Mohammad Eslami, head of the Atomic Energy Organization of Iran, made clear on Monday that despite the sanctions against Iran, the country will continue "peaceful" activities in the field of nuclear science and technology to promote the well-being of the Iranian people, the Xinhua news agency reported.
Eslami made the remarks while delivering a speech at the 67th General Conference of the International Atomic Energy Agency (IAEA) in the Austrian capital of Vienna.
He clarified that Iran will continue “the peaceful design and development of nuclear research reactors, accelerators, and irradiation systems as planned, and is committed to increasing its nuclear electricity generation to 20,000 megawatts per year by 2040.”
Eslami said Iran remains committed to its obligations under the safeguards agreement it reached with the IAEA and the Non-Proliferation Treaty, and has done its best to enable the agency to easily carry out its verification activities of the country's nuclear program.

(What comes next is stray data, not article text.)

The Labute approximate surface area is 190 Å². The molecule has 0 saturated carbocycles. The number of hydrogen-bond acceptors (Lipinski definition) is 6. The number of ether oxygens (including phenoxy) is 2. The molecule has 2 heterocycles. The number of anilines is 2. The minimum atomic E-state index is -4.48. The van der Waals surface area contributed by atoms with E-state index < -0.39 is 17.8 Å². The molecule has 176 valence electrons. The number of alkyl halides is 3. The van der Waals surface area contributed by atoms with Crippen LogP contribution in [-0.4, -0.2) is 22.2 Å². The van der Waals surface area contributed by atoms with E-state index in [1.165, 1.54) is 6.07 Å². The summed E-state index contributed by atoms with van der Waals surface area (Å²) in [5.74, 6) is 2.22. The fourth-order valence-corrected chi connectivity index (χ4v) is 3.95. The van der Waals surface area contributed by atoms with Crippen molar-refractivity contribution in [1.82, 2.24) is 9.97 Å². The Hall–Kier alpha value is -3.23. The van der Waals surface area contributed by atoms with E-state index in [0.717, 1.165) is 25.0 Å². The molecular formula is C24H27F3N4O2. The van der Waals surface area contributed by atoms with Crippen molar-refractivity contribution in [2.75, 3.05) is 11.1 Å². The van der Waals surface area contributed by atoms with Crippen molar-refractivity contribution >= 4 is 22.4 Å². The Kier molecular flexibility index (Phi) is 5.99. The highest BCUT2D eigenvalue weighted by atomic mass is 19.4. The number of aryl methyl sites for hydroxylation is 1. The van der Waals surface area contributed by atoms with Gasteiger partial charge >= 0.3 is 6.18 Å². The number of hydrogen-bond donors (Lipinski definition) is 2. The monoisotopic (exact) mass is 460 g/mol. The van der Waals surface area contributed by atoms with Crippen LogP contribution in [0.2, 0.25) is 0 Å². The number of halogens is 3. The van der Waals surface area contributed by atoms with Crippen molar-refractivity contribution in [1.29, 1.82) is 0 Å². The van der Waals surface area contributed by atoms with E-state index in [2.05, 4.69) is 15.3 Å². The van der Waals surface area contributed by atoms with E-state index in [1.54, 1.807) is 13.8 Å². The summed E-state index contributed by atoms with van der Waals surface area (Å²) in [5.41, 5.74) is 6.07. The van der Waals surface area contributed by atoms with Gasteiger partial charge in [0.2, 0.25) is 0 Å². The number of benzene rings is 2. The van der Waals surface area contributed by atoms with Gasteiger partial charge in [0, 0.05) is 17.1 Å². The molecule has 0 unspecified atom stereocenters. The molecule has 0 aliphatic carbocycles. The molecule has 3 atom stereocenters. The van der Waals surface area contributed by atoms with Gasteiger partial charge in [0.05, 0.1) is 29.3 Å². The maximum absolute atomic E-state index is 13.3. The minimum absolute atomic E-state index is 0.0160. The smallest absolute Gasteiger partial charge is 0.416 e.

Thus, he added, Tehran seriously expects the IAEA to maintain neutrality and professionalism in its verification reports on Iran's activities, adopting a realistic approach in this regard, and close the case pertaining to a number of differences between the two sides as soon as possible.
Iran signed the nuclear deal, formally known as the Joint Comprehensive Plan of Action (JCPOA), with world powers in July of 2015
In 2018, then-US President Donald Trump withdrew from the agreement and reimposed sanctions on Tehran.
Iran responded to Trump’s withdrawal from the 2015 nuclear deal by scaling back its compliance with the agreement.
The Biden administration sought to return to the deal and held indirect talks with Iran on a return to compliance, but the negotiations reached a stalemate last September, after Iran submitted a response to a European Union proposal to revive the deal. A senior Biden administration official said the Iranian response "is not at all encouraging.”
A US official later said that the efforts to revive the 2015 Iran nuclear deal have “hit a wall” because of Iran's insistence on the closure of the UN nuclear watchdog's investigations.
Most recently, Iran caused an uproar among Western nations after it decided to ban several IAEA inspectors from the country.